Jan 072014

Engraved Heraldic Cufflinks

Engraved Cufflinks

Cufflinks first came into being in the French courts of Louis XIV as the result of the fashion of ruffled cuffs which required some mechanism to hold them together once the arm had been drawn through the sleeves.

The  boutons de manchette, or “sleeve buttons,” were the forerunner of the cuff links being constructed of 2 coloured glass buttons joined by a single chain link. By 1715 however we see examples of valuable stones, usually diamonds, joined by expensive gold chains.

Soon after this we see the development of customized cuff link designs which often included either initials or crests of various descriptions. So began the process of engraving cufflinks.

It also became more and more fashionable to match the designs of cufflinks with other man’s jewelry notably their rings. As these often held the designs of family crests as referred to in our article about Signet Rings, It was an obvious move to include these heraldic family crest designs on cufflinks as well.

Monograms became popular as did plain initials as cuff link wearers seek to express their individuality. Nowadays corporate emblems and virtually any design can be found adorning cufflinks but the designs are usually related to some individual aspect of the wearer whether it be family heritage, a hobby, a sport or a belonging to some organisation.

At Regnas we favour the engraving of semi precious stones as an alternative to gold or silver. We love the individuality of every natural stone and consider this adds extra charm and interest to our range of cufflinks. Red Agate, Black Onyx, Bloodstone, Lapis and Rock Crystal  are among the stones we find suitable for engraving.

We also have 3 distinct variations to our methods of working the stones.

Engraving intaglio:
We engrave into the stone in the traditional way as seen in the heraldic crest cufflinks above.

Masonic Engraved Cufflinks

We also sculpt designs from the stone as the cameo craftsmen have done since Roman times. Although cameos are strictly carvings with 2 contrasting colours our method of engraving in this carved style is along the same lines and creates wonderful clear relief designs such as these Masonic Red Agate swivel cufflinks.

Rock Crystal Sub Engraved Cufflinks


This is another method of applying design to our cufflinks. It requires a stone with some degree of translucency so that the design will show through the oval or cabochon to which it is engraved. Rock Crystal is perhaps the most transparent of all our stones and by reverse engraving the design to the bottom of them, and mounting them to the cuff link chassis, we get some wonderful effects such as these Templar Cross links.

Certainly there is some choice when it comes to selecting engraved cufflinks but not only in the design but also the methods of engraving.

You can view a selection of Regnas engraved cufflinks here.

Jan 062014

Regnas Stone sealing ring

Regnas Stone Signet & Seal Rings

Signet rings are often called seal rings and refer to a special design of the face of a ring. Their use stretches back through history to times when communications were carried and delivered by hand. How could you verify that the document was unopened in transit and that it was from the person it was supposed to be from?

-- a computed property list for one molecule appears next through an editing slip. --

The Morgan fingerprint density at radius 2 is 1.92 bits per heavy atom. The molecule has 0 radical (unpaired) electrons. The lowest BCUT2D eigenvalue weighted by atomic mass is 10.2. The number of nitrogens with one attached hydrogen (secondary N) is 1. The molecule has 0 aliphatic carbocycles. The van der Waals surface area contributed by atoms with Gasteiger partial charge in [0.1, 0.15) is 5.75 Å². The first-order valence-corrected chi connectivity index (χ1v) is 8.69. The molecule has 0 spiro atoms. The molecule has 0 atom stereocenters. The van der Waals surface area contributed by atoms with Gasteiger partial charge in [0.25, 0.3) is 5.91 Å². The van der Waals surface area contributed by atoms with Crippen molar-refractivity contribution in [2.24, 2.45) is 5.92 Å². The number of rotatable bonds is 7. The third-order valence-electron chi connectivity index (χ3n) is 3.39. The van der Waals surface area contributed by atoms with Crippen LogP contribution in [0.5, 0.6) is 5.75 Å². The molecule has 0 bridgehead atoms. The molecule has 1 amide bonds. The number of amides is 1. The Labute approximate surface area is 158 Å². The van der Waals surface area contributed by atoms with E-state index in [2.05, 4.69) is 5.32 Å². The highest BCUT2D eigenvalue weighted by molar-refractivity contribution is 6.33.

The answer was to seal the document with some wax and imprint the seal or signature of the sender to that wax.

The designs of the seals were often quite intricate and would require skilled craftsmen to create them with meticulous detail. Furthermore the seal would have to be a mirror image so that the correct image would appear in the seal. Often the design incorporated heraldic devices unique to the sender and these heraldic designs were incorporated into family crests.

No wonder that these signet or seal rings are still as popular today as they were centuries ago. Wearing such a ring shows pride in ones family, heritage and lineage. They are also known for their beauty as the detailed designs are a truly magnificent tribute to the craftsmen that create them.

Many metals have been used to create these rings but at Regnas we specialise in crafting rings with semi precious stones. Depending on the Mohs value of hardness, certain stones can be engraved to the required depth and with the extent of detail needed to leave a perfect impression to heated wax.

Diamonds have a Mohs hardness of 10 whilst gold only comes in at a 2.5. Of course we cannot engrave to diamonds but at the same time many stones have a significantly higher mineral hardness than gold.

The Onyx family of stones have a Mohs value of 6-7 and is very suitable for our purposes. It is hard enough to take the rigours of heavy engraving without chipping and cracking but is not so hard that our craftsmen and women cannot display the details of the designs on them. Other stones that fit the bill are bloodstone, the various agates and rock crystal. Amethyst can have a Mohs scale of 7 but if the quality is not of the very highest standards any impurities can result in damage to the stone whilst undergoing the engraving.

When we engrave to stone we have to look very carefully at the piece we are working with. Very often, even at the last minute, the stone will crack or chip and hours of delicate work have to be discarded.

Regnas Stone Sealing Ring


Here at Regnas we take great pride in the variety of the signet and seal rings that we have created over the years. very often they are unique, custom designs that will become family heirlooms and treasured through the ages. We love the diversity and uniqueness of working with natural stones harvested from the ground which, we believe, adds even more to the value and quality of our jewelry.

You can view examples of these rings here.